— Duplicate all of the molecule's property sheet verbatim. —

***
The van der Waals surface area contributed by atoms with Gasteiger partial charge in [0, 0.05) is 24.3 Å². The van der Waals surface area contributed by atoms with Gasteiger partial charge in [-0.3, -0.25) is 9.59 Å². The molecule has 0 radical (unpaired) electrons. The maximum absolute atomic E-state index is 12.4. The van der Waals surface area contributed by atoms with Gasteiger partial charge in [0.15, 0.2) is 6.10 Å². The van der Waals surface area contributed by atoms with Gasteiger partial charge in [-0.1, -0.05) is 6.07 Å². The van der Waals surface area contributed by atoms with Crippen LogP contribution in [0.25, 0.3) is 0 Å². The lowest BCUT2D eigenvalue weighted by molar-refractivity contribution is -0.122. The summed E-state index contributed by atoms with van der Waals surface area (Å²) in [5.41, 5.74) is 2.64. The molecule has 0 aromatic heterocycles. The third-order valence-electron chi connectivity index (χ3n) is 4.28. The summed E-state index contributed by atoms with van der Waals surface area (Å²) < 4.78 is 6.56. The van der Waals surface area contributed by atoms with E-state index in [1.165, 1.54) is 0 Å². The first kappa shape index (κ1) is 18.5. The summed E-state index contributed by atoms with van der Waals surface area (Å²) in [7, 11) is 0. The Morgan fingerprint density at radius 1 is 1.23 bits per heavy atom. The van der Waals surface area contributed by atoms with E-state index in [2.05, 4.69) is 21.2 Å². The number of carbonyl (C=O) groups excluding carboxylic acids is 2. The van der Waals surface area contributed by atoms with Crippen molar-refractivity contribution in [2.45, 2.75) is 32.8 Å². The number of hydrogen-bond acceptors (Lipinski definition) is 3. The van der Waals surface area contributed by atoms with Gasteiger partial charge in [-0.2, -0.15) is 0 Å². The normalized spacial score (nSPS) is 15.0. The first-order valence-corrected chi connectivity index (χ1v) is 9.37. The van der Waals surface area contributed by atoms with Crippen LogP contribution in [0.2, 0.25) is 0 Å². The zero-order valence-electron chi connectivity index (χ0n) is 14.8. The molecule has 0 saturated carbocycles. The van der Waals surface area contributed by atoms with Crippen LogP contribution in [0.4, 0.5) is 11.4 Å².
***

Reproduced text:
The van der Waals surface area contributed by atoms with Gasteiger partial charge in [0, 0.05) is 24.3 Å². The van der Waals surface area contributed by atoms with Gasteiger partial charge in [-0.3, -0.25) is 9.59 Å². The molecule has 0 radical (unpaired) electrons. The maximum absolute atomic E-state index is 12.4. The van der Waals surface area contributed by atoms with Gasteiger partial charge in [0.15, 0.2) is 6.10 Å². The van der Waals surface area contributed by atoms with Gasteiger partial charge in [-0.1, -0.05) is 6.07 Å². The van der Waals surface area contributed by atoms with Crippen LogP contribution in [0.25, 0.3) is 0 Å². The lowest BCUT2D eigenvalue weighted by molar-refractivity contribution is -0.122. The summed E-state index contributed by atoms with van der Waals surface area (Å²) in [5.41, 5.74) is 2.64. The molecule has 0 aromatic heterocycles. The third-order valence-electron chi connectivity index (χ3n) is 4.28. The summed E-state index contributed by atoms with van der Waals surface area (Å²) < 4.78 is 6.56. The van der Waals surface area contributed by atoms with E-state index in [1.165, 1.54) is 0 Å². The first kappa shape index (κ1) is 18.5. The summed E-state index contributed by atoms with van der Waals surface area (Å²) in [7, 11) is 0. The Morgan fingerprint density at radius 1 is 1.23 bits per heavy atom. The van der Waals surface area contributed by atoms with E-state index in [2.05, 4.69) is 21.2 Å². The number of carbonyl (C=O) groups excluding carboxylic acids is 2. The van der Waals surface area contributed by atoms with Crippen molar-refractivity contribution in [2.45, 2.75) is 32.8 Å². The number of hydrogen-bond acceptors (Lipinski definition) is 3. The van der Waals surface area contributed by atoms with Gasteiger partial charge in [-0.2, -0.15) is 0 Å². The normalized spacial score (nSPS) is 15.0. The first-order valence-corrected chi connectivity index (χ1v) is 9.37. The van der Waals surface area contributed by atoms with Crippen LogP contribution in [0.2, 0.25) is 0 Å². The zero-order valence-electron chi connectivity index (χ0n) is 14.8. The molecule has 0 saturated carbocycles. The van der Waals surface area contributed by atoms with Crippen LogP contribution in [0.4, 0.5) is 11.4 Å².